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How Men Really Think about Sex

Discover 3 key insights into the mystery of male sexuality

Ed sits across from me, during our counseling session, blowing the steam off coffee too hot to drink. A confident man in his late thirties, he searches hard for words that explain the unexplainable—why his marriage is ailing.

Really, it's a bit of a mystery to him. Other parts of his life are trucking along, he assures me. The small insurance agency he started ten years ago has taken off nicely. His son is finally getting to play quarterback on the high school team. He and his wife recently remodeled an old home. Running his fingers through thinning hair, he jokes about a receding hairline and how badly he needs to exercise. Finally, he gets to his marriage. No, things with Anne aren't all that good, he admits. They just haven't been on the same wavelength for some time. He has no idea how to make their marriage better. He hates to be in my office—it makes him feel too much like a failure. But he needs somebody to whom he can talk, someone he can trust.

I edge closer to the question I know I have to work into the conversation. "So … how's your sex life?" I ask.

Ed turns quiet. His eyebrow registers surprise at my forthrightness. "Well," he finally admits, "sex is a real problem." Ed looks back down at the floor and takes a gulp of coffee.

I know better than to retreat at this point.

"Sex is a bit of a problem," I say. "So how does that affect you?" I ask. Ed starts to talk now, as if someone waved a green light, and I have to work to keep up with all he's saying.

One of the unexpected gifts for me in turning fifty is that, suddenly it seems, I've become a "safe" woman. The men I see in the context of my family counseling practice talk far more freely about their lives. They confide their secrets. They actually put into words how they feel. Especially about sex. I hear about the male experience in ways I never heard before, and I think, I wish I could have understood where men are coming from earlier in my life. Maybe that was my problem: I just couldn't hear the longing, the emotional need beneath the raw physical desire. Or maybe there are other reasons that a man doesn't talk sooner. Perhaps life itself puts a sock in his mouth and he knows he dare not come across as anything but utterly confident, self-possessed, and brimming with testosterone. The fewer the words, then, the better.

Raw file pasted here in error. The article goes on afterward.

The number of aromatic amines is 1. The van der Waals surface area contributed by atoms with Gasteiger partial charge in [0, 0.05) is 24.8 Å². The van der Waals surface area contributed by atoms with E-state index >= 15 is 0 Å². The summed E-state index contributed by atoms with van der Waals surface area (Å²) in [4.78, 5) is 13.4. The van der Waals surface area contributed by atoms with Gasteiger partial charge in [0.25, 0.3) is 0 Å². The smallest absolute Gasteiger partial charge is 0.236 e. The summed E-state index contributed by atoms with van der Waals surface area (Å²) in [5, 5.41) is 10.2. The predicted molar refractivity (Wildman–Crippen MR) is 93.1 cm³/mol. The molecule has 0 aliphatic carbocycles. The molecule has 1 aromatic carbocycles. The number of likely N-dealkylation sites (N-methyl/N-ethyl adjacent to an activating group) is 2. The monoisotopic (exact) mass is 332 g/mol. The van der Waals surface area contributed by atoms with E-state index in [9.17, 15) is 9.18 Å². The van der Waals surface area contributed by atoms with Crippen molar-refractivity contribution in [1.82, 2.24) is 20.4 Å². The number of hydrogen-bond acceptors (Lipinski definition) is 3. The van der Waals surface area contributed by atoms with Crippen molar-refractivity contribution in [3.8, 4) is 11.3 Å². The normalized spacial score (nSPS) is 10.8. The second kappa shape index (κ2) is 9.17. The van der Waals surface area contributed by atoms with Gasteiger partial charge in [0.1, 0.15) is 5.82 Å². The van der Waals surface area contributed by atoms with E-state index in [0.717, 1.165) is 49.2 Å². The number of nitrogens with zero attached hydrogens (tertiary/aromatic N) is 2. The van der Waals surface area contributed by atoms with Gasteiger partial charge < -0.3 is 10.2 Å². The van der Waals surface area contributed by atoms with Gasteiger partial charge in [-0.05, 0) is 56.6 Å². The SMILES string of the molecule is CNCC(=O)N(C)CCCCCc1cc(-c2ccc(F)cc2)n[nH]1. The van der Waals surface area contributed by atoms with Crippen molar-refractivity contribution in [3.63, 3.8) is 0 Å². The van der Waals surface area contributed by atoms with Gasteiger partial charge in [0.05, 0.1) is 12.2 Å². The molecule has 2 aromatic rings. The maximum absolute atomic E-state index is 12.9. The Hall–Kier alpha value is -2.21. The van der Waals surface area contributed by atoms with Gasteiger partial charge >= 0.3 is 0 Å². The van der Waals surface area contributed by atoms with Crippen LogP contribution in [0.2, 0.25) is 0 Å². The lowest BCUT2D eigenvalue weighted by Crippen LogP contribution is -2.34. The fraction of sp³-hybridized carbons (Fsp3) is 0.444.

In any event, what I hear from men has opened the world of understanding how they actually experience their lives—their sexual lives. That understanding, I realize now, holds the key to the empathy that brings a husband and wife together in ways that feel good and right to them both.

1. Sexual Identity

The best metaphor to describe a man's psyche is that of a seamless fabric. Men see themselves as a whole entity. If they feel good about their sex life then that sense of adequacy spills over into other important parts of their experience. And conversely, if their sex life is floundering, then the rest cannot be too far behind, they reason. Men have much less ability to confine their sexual experience into one small part of the whole.

Ed is a case in point. He claims that inadequacy follows him around like a dog nipping at his heels. He may be great in a boardroom—but he's not all that good in bed, at least by his assessment of his wife's desire for him. In his mind, it's only a matter of time until others discover that he's not as competent as he's cracked up to be. He tends to measure himself, however unfortunately, by how physically connected he feels to his wife. Sex is the clearest language he knows and it speaks volumes to the whole of him.

While a woman might say she's happy in her marriage even if the sex isn't all that great and hasn't been for a long time, her husband would tend to say their marriage is in jeopardy. There is much more resting on the sexual connection—for most men, anyway—because sex says more to a man about himself.

2. Sexual Affirmation

Clark rises at the crack of dawn to iron the police uniform he proudly wears into town each day. There is something about a sharp, crisp shirt that helps him face the challenge of his job. He never knows what will come his way—domestic violence, a routine traffic stop where someone pulls a gun, a child lost on streets that aren't safe. He just knows he has to be ready to make the right call in an instant.

He's encouraged that, so far, no negative reports have been filed on his performance. One slip on his part could brand his record for years—that's the downside of guarding the public, he admits. Clark is up for a promotion this spring and with a third child on the way, he needs all the favor he can get.

Clark would tell you that a good word from his police sergeant is music to his ears. He loves the work he does. But as he crawls into bed with his wife at night, he's admits that nothing can touch what a warm reception from her means to him. Somehow her touch makes the rest of the world go away—at least for awhile.